For an album titled Cynic’s New Year, Horse Feathers’ latest release shouldn’t be this uplifting—I blame the banjo.
Horse Feathers are more than your average cutesy folk group. It’s difficult to rise to recognition in Portland’s folk scene, where such acts are a dime a dozen. Nonetheless, the group has managed to make a name for themselves as Portland’s shining knight of slow-coustic folk. Horse Feathers has been busy since their 2006 debut, Words Are Dead. Cynic’s New Year marks their fourth release in 6 years, and the group has fine-tuned their sound into a trademark. With lyrics that address the themes of loneliness, lost friendship and death, this album is certainly depressing. But thanks to the multi-layered, uplifting instrumentals, it avoids the sappiness you might expect. The band’s instrumental riffs dominate the record, especially those of the banjo and violin. Each song presents a different setting for these two to stand out, or better yet, synthesize. “Last Waltz” elegantly progresses from a violin solo to an orchestral collective including banjo, cymbals, piano and an additional violin. Lead singer Justin Ringle’s vocals make a smooth landing onto the instrumental runway; they’re gentle enough to maintain presence without overpowering the background ensemble.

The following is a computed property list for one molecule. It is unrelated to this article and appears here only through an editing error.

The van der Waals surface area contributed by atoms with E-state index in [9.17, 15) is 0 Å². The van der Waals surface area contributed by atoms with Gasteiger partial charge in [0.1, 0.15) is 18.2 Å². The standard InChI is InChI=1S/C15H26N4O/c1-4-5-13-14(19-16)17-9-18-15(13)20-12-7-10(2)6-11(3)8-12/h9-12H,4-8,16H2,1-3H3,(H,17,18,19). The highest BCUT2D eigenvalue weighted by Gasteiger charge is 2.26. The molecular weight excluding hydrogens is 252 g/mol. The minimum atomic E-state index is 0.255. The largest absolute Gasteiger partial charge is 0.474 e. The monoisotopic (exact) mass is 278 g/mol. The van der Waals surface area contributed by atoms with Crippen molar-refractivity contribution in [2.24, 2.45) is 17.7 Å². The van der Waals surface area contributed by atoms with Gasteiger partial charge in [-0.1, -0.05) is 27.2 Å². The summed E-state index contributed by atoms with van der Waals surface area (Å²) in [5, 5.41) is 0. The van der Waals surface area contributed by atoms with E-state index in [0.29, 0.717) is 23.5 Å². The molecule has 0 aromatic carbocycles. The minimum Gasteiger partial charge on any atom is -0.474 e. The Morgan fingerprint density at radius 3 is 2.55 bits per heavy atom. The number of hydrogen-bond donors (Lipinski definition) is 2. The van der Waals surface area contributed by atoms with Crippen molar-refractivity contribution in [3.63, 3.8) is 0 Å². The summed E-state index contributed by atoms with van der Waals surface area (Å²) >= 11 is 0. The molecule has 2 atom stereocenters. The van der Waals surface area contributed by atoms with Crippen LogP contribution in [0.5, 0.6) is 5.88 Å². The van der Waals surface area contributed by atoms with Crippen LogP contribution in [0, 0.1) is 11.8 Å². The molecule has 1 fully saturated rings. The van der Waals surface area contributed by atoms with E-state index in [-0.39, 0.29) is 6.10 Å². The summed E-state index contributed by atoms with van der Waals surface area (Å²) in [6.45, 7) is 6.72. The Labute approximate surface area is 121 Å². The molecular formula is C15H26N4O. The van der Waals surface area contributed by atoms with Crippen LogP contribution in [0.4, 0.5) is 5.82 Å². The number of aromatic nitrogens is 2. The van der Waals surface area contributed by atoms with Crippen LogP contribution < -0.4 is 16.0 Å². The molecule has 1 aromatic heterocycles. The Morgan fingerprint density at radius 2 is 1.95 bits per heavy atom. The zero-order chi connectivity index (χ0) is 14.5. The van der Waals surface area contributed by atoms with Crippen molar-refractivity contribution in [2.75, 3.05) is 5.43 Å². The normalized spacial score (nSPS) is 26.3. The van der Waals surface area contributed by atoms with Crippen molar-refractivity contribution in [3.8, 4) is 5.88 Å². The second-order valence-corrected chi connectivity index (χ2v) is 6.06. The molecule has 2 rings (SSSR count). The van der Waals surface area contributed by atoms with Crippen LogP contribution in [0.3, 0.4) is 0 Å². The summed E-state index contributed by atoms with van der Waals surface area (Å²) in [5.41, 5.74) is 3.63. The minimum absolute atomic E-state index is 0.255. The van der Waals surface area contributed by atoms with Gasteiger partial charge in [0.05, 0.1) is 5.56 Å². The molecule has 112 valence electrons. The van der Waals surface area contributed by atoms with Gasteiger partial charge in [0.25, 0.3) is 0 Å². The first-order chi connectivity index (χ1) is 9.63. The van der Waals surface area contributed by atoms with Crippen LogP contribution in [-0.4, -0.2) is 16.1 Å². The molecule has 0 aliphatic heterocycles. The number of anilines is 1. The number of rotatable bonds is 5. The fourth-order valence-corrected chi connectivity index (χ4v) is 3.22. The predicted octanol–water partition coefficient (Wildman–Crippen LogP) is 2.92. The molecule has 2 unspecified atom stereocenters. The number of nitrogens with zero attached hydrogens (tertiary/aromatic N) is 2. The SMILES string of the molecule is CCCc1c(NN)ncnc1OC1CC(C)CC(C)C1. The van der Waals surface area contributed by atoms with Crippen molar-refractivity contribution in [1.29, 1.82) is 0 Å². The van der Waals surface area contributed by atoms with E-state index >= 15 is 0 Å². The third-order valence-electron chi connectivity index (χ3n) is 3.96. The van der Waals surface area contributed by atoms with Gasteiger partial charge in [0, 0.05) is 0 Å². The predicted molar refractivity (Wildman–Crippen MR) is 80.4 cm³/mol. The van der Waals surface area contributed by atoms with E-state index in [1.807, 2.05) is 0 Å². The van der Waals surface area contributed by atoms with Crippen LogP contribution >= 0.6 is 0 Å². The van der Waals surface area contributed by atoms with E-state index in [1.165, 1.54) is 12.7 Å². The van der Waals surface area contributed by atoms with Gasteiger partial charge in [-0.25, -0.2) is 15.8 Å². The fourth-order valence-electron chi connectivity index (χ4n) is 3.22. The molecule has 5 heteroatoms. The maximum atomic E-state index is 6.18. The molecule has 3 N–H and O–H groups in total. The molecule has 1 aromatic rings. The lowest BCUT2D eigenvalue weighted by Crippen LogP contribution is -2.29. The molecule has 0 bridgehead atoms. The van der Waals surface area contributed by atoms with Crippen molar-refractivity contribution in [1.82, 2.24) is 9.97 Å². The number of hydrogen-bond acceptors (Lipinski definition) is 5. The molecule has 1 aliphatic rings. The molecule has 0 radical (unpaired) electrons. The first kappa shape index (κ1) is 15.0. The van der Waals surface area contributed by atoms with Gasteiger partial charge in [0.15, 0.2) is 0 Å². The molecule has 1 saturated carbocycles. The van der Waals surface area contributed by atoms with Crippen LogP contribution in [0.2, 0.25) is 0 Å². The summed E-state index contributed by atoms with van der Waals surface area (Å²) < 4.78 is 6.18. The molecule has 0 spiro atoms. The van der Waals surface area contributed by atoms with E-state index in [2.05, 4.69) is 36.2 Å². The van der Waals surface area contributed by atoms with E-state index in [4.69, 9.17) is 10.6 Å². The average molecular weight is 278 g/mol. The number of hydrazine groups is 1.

Ringle makes a stronger appearance in “Pacific Bray,” a song that tells a story about death. With repeated references to washed up bodies on the beach, the lyrics are by no means happy, but the song is held afloat with the same reassuring melodies heard throughout the album. Classical piano and a harp-like banjo cradle Ringle’s unfiltered voice in “Fire to Fields.” The song builds with the addition of a strong violin and plateaus nicely before the instruments secede. The song ends just as it started: its warm piano and its ephemeral banjo complement Ringle’s refrain. Likewise, each track on the album reflects the cyclical progression of a human life. With their polished fourth record, Horse Feathers have proven themselves as worthy contenders in their genre. Cynic’s New Year exhibits the band’s darkest persona yet, but lighthearted instrumentals and Ringle’s temperate voice stave off depression.